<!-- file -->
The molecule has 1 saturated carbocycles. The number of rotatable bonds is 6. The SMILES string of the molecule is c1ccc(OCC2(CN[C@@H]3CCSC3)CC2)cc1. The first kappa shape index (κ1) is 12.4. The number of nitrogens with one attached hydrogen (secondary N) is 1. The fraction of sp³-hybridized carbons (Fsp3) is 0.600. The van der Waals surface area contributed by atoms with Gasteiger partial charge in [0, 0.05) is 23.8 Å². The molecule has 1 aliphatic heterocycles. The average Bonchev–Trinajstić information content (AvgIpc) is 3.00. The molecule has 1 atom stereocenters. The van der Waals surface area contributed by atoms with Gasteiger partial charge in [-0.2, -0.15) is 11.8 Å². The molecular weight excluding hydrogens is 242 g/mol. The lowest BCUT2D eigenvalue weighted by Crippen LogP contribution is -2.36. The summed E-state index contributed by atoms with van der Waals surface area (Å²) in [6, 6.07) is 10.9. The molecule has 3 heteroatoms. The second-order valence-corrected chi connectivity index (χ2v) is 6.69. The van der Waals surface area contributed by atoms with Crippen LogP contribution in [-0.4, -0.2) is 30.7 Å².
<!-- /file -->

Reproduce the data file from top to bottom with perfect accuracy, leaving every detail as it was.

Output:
The molecule has 1 saturated carbocycles. The number of rotatable bonds is 6. The SMILES string of the molecule is c1ccc(OCC2(CN[C@@H]3CCSC3)CC2)cc1. The first kappa shape index (κ1) is 12.4. The number of nitrogens with one attached hydrogen (secondary N) is 1. The fraction of sp³-hybridized carbons (Fsp3) is 0.600. The van der Waals surface area contributed by atoms with Gasteiger partial charge in [0, 0.05) is 23.8 Å². The molecule has 1 aliphatic heterocycles. The average Bonchev–Trinajstić information content (AvgIpc) is 3.00. The molecule has 1 atom stereocenters. The van der Waals surface area contributed by atoms with Gasteiger partial charge in [-0.2, -0.15) is 11.8 Å². The molecular weight excluding hydrogens is 242 g/mol. The lowest BCUT2D eigenvalue weighted by Crippen LogP contribution is -2.36. The summed E-state index contributed by atoms with van der Waals surface area (Å²) in [6, 6.07) is 10.9. The molecule has 3 heteroatoms. The second-order valence-corrected chi connectivity index (χ2v) is 6.69. The van der Waals surface area contributed by atoms with Crippen LogP contribution in [-0.4, -0.2) is 30.7 Å².